Hypothalamic-pituitary-adrenal axis suppression after short-term, high-dose glucocorticoid therapy in children with asthma

J Allergy Clin Immunol. 1986 Jan;77(1 Pt 1):9-13. doi: 10.1016/0091-6749(86)90315-5.


Short-term, high-dose oral glucocorticoid therapy is often required for control of acute asthma episodes in children. To evaluate possible hypothalamic-pituitary-adrenal (HPA) axis suppression after such therapy, we studied 11 children with just asymptomatic asthma before and at 3 and 10 days after completion of a five-day course of prednisone (up to 2 mg/kg/day in divided doses, maximum dose = 60 mg/day). HPA axis responsiveness was tested by measuring plasma corticosteroid levels before and after insulin-induced hypoglycemia. When these levels were compared to pretreatment levels, there was a statistically significant blunting of the peak corticosteroid responses to hypoglycemia 3 days after completion of the course of prednisone (p less than 0.001). However, corticosteroid responses were normal in all children 10 days after completion of the course of prednisone. We concluded that a single course of short-term, high-dose glucocorticoid therapy in children with asymptomatic asthma produces only transient (less than 10 days) HPA axis suppression.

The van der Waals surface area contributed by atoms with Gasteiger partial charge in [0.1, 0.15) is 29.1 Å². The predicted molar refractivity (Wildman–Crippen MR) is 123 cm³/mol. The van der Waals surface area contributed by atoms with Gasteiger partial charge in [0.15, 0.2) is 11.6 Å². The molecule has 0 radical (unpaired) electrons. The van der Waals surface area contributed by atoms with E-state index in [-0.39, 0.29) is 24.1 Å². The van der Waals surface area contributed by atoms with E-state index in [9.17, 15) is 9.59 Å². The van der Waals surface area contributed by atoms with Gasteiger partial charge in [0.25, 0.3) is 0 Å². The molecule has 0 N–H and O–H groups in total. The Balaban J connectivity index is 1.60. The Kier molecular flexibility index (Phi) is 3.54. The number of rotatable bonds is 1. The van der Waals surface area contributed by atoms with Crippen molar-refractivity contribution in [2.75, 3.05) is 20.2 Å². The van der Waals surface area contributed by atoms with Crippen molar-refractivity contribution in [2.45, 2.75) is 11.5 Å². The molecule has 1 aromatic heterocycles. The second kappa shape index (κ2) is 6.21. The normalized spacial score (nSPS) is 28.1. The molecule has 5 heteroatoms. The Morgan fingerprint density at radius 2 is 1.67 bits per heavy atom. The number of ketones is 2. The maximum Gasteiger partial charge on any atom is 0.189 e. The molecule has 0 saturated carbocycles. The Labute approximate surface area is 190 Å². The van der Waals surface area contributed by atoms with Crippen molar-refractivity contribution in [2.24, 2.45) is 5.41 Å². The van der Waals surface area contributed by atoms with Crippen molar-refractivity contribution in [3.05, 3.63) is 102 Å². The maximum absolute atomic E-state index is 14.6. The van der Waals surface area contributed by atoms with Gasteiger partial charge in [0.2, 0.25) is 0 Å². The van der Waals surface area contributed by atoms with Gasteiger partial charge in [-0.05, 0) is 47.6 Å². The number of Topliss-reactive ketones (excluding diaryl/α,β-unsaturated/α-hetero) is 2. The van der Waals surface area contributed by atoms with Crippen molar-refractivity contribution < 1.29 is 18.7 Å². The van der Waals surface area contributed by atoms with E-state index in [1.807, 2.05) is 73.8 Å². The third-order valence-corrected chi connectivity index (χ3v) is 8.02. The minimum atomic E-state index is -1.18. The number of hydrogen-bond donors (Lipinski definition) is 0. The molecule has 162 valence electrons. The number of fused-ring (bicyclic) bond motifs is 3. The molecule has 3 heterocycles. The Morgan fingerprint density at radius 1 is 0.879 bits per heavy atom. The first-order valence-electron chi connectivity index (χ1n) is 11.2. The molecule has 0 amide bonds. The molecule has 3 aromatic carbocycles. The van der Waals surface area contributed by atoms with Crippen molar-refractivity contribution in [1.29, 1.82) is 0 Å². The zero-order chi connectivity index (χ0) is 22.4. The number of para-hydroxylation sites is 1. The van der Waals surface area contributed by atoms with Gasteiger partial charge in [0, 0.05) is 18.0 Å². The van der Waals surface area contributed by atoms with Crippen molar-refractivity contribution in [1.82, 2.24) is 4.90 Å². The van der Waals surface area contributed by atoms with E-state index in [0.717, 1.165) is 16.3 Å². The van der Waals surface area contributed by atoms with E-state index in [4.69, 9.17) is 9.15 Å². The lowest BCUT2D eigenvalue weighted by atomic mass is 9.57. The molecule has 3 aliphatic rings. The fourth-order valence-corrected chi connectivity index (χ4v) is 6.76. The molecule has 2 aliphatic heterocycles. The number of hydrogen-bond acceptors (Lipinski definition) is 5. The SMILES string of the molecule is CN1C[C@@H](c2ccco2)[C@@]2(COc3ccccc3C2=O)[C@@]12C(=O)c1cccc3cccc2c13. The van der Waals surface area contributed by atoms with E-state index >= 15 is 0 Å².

Publication types

  • Research Support, Non-U.S. Gov't
  • Research Support, U.S. Gov't, P.H.S.

MeSH terms

  • Administration, Oral
  • Adolescent
  • Asthma / drug therapy*
  • Child
  • Dose-Response Relationship, Drug
  • Female
  • Glucocorticoids / administration & dosage*
  • Glucocorticoids / therapeutic use
  • Humans
  • Hypothalamo-Hypophyseal System / drug effects*
  • Male
  • Pituitary-Adrenal System / drug effects*


  • Glucocorticoids